Happy Dance!

I was just in the middle of writing a rather sensual poem for Day 3 of November Notes when the phone rang.

Scout the Faithful Companion and I may be having a new dog join our home! Adoption contract and transportation pending, but that’s just like icing on the cake, am I right? How am I going to focus on a poem now? 🐕🐶♥️💗🎈

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Is This Hotel California or Margaritaville? A Romantic Serial?

First off, a song of hope.

I haven’t done a serial in so long that I think I may have forgotten how to write one. This one has its unfortunate inspiration from the storm brewing off the coast of the eastern US. As always, I welcome your input. If you have suggestions or criticisms, tell me (you know, as long as they’re about the story) ;). Thanks. And, if I’m a bit rusty, please forgive me. 🙂  Continue reading

How I Spent My Summer Vacation #amwriting

Hello! I don’t get to post often. Sascha is a blog hog (she doesn’t know how well I rhyme or I’d be given more time…see what I mean?) I am just a crazy rhyming dog. Anyway, in case you don’t know, or haven’t read posts from a billion years ago, I am Scout the Faithful Companion. Personally I dislike that title. I prefer: Scout the very smart, observant English Shepherd. If you know nothing about English Shepherds, I heard someone once talk about us like this: a border collie is smart, but if you tell him to jump off a cliff he’ll do it, an English Shepherd will think about it and then walk away. Now, who’s smart? Continue reading

One Year

If you have never experienced the love of a dog, you may not completely empathize with this post. But I hope you hang on til the end.

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On April 1, 1999, I was presented with a gift, although I paid for it. Her name was Dottie. She had freckles on her face and paws. I renamed her, as you do.

My Cha was fearless. And she couldn’t be housebroken. I’d recently re-injured an ACL tear and was on crutches and she didn’t care. She would just as soon pee on the carpet as look at me.

Oh. I’ll never have another puppy again!

We overcame that first year. My ACL wasn’t repaired, but she did manage to pee in the right places.

We were four years into her wonderful life when her feet began to drag. It was a “hearing” thing that took me to the vets. I just “heard” her back leg dragging when she walked. Dr. Eleanor Thompson took some tests but couldn’t figure out what was wrong. She sent us to a neurologist, Dr. Deena Tiches. Cha went through an MRI, which we feared would show a cancerous tumor. There wasn’t one. A spinal tap was then done. The results showed two things. A tick disease and/or a cow/deer related disease. Cha was on antibiotics for nearly two months and was saved. Thank you Drs. Thompson and Dr. Tiches for your perseverance!

There is no way I can convey to you how much I loved this dog. No way. We were a single entity. If I went to walk on the beach, she would stand on the deck barking at me until I returned. If I walked out of the front of the house, you could see her visage in the glass, reprimanding me for leaving without her.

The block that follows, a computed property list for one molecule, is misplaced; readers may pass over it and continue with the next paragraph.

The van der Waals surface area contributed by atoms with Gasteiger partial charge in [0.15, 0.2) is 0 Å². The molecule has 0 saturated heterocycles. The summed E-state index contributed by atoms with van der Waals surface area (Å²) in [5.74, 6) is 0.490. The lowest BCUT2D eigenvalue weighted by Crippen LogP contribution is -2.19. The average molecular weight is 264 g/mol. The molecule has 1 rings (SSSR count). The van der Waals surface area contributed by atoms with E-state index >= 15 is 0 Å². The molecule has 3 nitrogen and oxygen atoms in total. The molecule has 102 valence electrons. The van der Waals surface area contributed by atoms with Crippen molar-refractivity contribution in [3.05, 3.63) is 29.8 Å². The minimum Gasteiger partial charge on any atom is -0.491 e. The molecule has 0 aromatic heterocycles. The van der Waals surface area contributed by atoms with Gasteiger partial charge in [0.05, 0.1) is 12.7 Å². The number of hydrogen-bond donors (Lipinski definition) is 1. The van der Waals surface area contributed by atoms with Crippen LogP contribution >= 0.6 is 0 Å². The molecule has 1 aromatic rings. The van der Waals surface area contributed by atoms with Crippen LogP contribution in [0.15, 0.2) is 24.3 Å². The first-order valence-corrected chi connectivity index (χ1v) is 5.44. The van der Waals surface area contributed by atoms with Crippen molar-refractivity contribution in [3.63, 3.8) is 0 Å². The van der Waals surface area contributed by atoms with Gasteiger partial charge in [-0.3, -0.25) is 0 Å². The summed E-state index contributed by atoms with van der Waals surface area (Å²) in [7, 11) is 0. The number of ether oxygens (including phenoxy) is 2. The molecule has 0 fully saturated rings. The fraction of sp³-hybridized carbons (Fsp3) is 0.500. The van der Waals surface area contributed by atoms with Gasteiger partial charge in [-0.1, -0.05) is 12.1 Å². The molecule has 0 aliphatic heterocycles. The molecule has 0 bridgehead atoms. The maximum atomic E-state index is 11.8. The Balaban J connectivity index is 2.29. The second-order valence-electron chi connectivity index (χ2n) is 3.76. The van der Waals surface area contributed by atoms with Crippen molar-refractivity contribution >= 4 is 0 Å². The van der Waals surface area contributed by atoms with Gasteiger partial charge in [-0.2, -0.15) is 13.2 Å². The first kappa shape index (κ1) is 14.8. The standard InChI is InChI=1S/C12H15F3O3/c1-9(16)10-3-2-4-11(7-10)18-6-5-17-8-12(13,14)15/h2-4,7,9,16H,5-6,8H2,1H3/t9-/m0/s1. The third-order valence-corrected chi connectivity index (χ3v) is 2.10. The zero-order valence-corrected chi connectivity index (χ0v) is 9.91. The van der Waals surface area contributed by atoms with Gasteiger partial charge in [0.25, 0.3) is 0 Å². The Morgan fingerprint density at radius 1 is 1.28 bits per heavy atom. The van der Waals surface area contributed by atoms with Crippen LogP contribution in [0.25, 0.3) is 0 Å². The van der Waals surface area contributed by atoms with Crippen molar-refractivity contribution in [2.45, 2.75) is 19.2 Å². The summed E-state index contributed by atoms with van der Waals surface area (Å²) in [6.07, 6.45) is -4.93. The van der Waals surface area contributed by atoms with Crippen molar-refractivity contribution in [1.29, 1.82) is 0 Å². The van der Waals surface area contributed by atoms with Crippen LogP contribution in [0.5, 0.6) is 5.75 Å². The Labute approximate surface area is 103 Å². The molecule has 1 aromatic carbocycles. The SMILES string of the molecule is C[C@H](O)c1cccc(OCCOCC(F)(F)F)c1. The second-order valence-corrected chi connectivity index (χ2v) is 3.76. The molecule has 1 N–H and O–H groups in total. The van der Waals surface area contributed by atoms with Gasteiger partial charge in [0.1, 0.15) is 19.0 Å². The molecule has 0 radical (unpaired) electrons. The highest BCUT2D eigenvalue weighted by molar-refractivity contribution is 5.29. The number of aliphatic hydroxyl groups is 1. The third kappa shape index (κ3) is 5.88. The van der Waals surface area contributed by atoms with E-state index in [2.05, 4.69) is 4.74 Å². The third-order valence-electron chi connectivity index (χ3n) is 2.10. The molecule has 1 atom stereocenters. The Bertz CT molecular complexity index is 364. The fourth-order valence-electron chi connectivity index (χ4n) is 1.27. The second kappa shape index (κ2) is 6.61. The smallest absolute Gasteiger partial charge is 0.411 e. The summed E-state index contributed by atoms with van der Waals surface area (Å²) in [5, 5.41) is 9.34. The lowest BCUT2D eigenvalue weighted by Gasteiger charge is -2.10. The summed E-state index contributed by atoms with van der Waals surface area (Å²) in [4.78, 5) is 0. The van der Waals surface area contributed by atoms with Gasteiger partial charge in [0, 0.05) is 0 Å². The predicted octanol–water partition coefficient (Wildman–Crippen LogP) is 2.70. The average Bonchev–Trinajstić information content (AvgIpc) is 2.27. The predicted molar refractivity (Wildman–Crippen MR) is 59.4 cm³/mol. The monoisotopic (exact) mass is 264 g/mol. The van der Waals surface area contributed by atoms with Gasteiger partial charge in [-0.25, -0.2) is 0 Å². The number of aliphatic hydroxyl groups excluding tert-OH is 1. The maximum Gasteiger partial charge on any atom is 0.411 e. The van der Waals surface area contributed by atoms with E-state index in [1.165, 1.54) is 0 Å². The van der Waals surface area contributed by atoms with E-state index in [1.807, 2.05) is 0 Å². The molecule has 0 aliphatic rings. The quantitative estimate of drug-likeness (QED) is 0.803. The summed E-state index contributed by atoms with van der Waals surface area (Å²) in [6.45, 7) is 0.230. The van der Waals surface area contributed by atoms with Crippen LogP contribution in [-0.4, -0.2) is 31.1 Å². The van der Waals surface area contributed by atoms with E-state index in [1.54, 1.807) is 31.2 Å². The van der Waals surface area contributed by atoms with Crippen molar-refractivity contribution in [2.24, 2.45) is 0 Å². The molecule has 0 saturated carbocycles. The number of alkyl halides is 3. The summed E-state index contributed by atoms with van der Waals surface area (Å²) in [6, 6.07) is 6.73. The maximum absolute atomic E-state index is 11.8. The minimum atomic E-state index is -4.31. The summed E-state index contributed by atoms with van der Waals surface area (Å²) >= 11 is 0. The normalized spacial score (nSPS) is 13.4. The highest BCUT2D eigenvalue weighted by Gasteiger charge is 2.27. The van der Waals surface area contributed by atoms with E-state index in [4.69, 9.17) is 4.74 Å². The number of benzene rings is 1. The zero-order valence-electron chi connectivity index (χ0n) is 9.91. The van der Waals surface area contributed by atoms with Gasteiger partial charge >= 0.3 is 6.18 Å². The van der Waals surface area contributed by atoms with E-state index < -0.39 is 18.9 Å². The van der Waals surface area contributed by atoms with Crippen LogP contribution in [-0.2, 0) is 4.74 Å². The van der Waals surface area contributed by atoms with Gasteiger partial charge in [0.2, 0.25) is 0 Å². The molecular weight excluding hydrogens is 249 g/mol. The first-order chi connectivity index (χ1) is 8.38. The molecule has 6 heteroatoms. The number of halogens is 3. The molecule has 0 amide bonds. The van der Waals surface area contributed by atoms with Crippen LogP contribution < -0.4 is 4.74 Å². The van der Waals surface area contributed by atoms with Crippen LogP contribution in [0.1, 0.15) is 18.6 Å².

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If I was in a room, she would be there. How could a person feel more loved?

And, yet, here I am, without her.

Our lives are long, so much longer than our canine companions, despite our best wishes.

In late December of 2011, she was diagnosed with acute renal failure, probably due to lyme disease. They call it lyme nephritis. I thought I would lose her in minutes. I changed her diet. She was on low protein. I researched. I fed her home-cooked meals. I focused so solely on her kidney disease that when a couple of years later (yes, I DID keep her alive all through that–4 years) the vet said something about neurological deficits but I wasn’t totally coherent. What? Neurological deficits? We’re focusing on kidneys!

Neurological deficits took over. It was slow. Her back legs started to give out. She couldn’t do what she wanted. My beautiful girl. Her eyes were imploring. But she was the most stoic creature ever. She gave herself over to me.

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I was the slow one. I was so focused on her kidney disease that it never occurred to me that I could lose her to something else. A disease called degenerative myelopathy was taking over. I was no longer battling kidney disease. I was so slow. When I finally came around, I fed her whatever she wanted. We were no longer worrying about protein. I needed to give her whatever I could to keep her alive.

This day, a year ago, is when I lost her. I took her for what I thought might be some kind of a stabilizing treatment. I wanted to take her to the beach in a week. One last time. She was lying down and desperately incontinent in the reception room. Dr. Cohen’s eyes caught mine.

I knew what he was thinking.

We were at the end.

I gave her up that day. I sat on the floor in an exam room and let her body rest against mine. I petted her. It was feeble. I so, so didn’t want to let her go. She had been mine for 16 1/2 years. Mine. My beautiful girl. I held her as long as I could until I felt her body begin to grow cold. It happened so much quicker than I could have imagined. That moment I knew she was really gone. My Cha. For so many years I’d dreaded this moment and it was here.